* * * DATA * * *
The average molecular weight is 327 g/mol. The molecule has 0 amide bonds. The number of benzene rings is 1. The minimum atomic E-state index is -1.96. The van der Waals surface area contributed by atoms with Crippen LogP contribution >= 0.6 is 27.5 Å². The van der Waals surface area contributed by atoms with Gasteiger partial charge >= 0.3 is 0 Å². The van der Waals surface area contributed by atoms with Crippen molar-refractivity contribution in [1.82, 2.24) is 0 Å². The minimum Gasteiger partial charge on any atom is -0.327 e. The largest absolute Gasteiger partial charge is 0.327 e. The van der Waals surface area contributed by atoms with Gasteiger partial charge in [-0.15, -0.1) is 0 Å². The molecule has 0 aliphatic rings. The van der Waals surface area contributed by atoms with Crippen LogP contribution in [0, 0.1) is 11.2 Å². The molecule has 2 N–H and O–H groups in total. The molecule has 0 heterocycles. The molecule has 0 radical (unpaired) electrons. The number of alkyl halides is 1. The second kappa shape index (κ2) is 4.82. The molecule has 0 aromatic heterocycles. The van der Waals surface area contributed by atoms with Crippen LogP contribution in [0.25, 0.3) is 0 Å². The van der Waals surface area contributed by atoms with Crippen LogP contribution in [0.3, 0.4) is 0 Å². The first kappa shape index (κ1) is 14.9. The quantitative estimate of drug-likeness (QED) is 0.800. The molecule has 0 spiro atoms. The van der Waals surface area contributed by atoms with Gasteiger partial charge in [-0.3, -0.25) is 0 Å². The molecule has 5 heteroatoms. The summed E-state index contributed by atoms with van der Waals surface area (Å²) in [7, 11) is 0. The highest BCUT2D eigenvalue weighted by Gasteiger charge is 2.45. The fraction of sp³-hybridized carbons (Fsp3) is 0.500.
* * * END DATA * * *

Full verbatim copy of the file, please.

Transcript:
The average molecular weight is 327 g/mol. The molecule has 0 amide bonds. The number of benzene rings is 1. The minimum atomic E-state index is -1.96. The van der Waals surface area contributed by atoms with Crippen LogP contribution >= 0.6 is 27.5 Å². The van der Waals surface area contributed by atoms with Gasteiger partial charge >= 0.3 is 0 Å². The van der Waals surface area contributed by atoms with Crippen molar-refractivity contribution in [1.82, 2.24) is 0 Å². The minimum Gasteiger partial charge on any atom is -0.327 e. The largest absolute Gasteiger partial charge is 0.327 e. The van der Waals surface area contributed by atoms with Gasteiger partial charge in [-0.15, -0.1) is 0 Å². The molecule has 0 aliphatic rings. The van der Waals surface area contributed by atoms with Crippen LogP contribution in [0, 0.1) is 11.2 Å². The molecule has 2 N–H and O–H groups in total. The molecule has 0 heterocycles. The molecule has 0 radical (unpaired) electrons. The number of alkyl halides is 1. The second kappa shape index (κ2) is 4.82. The molecule has 0 aromatic heterocycles. The van der Waals surface area contributed by atoms with Crippen LogP contribution in [0.25, 0.3) is 0 Å². The van der Waals surface area contributed by atoms with Crippen LogP contribution in [0.3, 0.4) is 0 Å². The first kappa shape index (κ1) is 14.9. The quantitative estimate of drug-likeness (QED) is 0.800. The molecule has 0 spiro atoms. The van der Waals surface area contributed by atoms with Gasteiger partial charge in [-0.3, -0.25) is 0 Å². The molecule has 5 heteroatoms. The summed E-state index contributed by atoms with van der Waals surface area (Å²) in [7, 11) is 0. The highest BCUT2D eigenvalue weighted by Gasteiger charge is 2.45. The fraction of sp³-hybridized carbons (Fsp3) is 0.500.